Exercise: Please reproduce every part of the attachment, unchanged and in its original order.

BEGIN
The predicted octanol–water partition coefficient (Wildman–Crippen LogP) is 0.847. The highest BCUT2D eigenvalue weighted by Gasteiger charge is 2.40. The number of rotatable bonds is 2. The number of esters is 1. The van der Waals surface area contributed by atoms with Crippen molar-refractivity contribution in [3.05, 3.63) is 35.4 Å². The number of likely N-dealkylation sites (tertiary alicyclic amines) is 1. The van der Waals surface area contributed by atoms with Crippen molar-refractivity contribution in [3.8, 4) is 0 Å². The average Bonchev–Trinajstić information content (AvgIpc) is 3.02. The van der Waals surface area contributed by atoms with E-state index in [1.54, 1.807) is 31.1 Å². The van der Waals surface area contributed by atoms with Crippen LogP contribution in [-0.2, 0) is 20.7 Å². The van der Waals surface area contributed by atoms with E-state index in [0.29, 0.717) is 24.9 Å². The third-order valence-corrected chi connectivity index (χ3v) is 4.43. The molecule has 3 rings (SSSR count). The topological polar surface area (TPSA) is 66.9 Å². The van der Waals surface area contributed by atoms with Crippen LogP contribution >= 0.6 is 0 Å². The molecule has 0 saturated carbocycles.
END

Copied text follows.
The predicted octanol–water partition coefficient (Wildman–Crippen LogP) is 0.847. The highest BCUT2D eigenvalue weighted by Gasteiger charge is 2.40. The number of rotatable bonds is 2. The number of esters is 1. The van der Waals surface area contributed by atoms with Crippen molar-refractivity contribution in [3.05, 3.63) is 35.4 Å². The number of likely N-dealkylation sites (tertiary alicyclic amines) is 1. The van der Waals surface area contributed by atoms with Crippen molar-refractivity contribution in [3.8, 4) is 0 Å². The average Bonchev–Trinajstić information content (AvgIpc) is 3.02. The van der Waals surface area contributed by atoms with E-state index in [1.54, 1.807) is 31.1 Å². The van der Waals surface area contributed by atoms with Crippen LogP contribution in [-0.2, 0) is 20.7 Å². The van der Waals surface area contributed by atoms with E-state index in [0.29, 0.717) is 24.9 Å². The third-order valence-corrected chi connectivity index (χ3v) is 4.43. The molecule has 3 rings (SSSR count). The topological polar surface area (TPSA) is 66.9 Å². The van der Waals surface area contributed by atoms with Crippen LogP contribution >= 0.6 is 0 Å². The molecule has 0 saturated carbocycles.